Will Smith (52 today) has had some phenomenally successful popcorn blockbusters throughout his career, usually full to the brim with aliens, action and guns, but perhaps his best work is the smaller-scale and much more poignant The Pursuit of Happyness. The Gabriele Muccino-directed biopic was released in 2006 (to the chagrin of spell-checking software everywhere) and continued Smith’s streak of films opening at #1 and earning over $100 million in the US. Smith was joined by his real-life son Jaden who played his on-screen son. An inspirational story with great acting and memorable moments (the interview scene and sleeping in the subway toilet stand out) The Pursuit of Happyness will leave you with a renewed sense of inspiration (or just a good time watching a good film).
But did you know…
1) The story is based on the life of Chris Gardner, who struggled with homelessness while raising his young son, before becoming a successful stockbroker. In 2006 Gardner published his autobiography, ultimately worked as an associate producer on the film, and even has a small cameo at the end of the film. However, the film did fictionalise and exaggerate some moments from the film for the purpose of Hollywood storytelling.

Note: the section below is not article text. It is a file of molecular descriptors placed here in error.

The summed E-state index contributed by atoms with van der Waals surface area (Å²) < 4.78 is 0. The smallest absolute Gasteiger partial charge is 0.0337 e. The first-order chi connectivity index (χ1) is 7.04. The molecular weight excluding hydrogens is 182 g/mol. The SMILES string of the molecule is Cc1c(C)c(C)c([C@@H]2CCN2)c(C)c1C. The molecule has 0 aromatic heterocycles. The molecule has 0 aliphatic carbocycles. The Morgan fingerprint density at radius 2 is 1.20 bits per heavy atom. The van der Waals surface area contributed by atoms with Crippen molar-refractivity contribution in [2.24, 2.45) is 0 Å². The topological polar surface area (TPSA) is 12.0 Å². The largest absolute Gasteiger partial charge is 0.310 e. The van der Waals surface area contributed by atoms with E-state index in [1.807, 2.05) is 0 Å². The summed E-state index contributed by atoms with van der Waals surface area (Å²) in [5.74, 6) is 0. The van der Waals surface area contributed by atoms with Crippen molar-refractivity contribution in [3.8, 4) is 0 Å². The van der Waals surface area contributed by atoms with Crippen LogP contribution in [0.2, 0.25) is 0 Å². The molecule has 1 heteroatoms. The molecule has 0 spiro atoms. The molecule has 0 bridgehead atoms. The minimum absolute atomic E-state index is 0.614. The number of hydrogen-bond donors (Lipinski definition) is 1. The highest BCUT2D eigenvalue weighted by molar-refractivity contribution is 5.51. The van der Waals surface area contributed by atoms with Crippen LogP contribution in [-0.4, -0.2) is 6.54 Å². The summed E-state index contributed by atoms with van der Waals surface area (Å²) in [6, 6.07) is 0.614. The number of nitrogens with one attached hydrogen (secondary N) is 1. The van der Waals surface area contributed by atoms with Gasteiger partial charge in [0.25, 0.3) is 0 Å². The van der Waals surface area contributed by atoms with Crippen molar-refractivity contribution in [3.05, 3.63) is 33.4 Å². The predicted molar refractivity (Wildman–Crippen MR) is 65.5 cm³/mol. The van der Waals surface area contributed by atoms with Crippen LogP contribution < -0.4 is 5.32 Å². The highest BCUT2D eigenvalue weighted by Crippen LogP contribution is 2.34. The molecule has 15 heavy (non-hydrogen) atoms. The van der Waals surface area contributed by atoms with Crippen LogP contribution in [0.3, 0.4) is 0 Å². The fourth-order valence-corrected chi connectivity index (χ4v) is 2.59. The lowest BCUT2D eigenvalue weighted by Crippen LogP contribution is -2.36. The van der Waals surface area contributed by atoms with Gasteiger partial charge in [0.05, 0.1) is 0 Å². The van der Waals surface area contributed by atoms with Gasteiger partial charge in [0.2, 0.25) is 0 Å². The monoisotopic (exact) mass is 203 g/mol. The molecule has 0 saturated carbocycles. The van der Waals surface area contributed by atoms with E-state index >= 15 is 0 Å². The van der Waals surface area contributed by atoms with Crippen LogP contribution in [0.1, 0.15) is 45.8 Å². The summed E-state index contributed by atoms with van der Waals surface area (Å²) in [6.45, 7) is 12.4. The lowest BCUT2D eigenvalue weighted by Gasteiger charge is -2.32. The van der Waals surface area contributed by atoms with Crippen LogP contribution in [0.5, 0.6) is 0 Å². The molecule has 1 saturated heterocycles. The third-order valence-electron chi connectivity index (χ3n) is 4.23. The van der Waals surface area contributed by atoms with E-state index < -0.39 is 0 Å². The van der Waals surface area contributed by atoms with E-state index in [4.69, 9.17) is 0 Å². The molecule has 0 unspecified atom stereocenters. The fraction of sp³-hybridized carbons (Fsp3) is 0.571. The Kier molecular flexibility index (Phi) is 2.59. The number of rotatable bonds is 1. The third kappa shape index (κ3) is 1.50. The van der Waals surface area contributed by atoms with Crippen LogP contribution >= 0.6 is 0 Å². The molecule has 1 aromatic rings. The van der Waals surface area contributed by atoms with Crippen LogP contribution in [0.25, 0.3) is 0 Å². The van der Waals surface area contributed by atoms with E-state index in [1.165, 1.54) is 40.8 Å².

2) In the film, Gardner famously solves a Rubik’s Cube to prove he is fit for a stockbroker’s job. Will Smith actually had to learn speedcubing for the film and was trained by speedcubing champions Tyson Mao, Toby Mao, and Lars Petrus. He even proved he is able to solve a Rubik’s Cube in under two minutes in various interviews on-air.
3) While filming in San Francisco, the production employed over 200 homeless people, hiring them as extras and paying them a full day’s wage at $8.62 an hour. For many, it was the first paycheck they’d received in a while, and in addition to money, they also gained confidence and self-esteem. “Just working for a few hours reminds you that maybe someday you can get your butt out of the TL (Tenderloin), off the street, do something else with your life,” said one extra.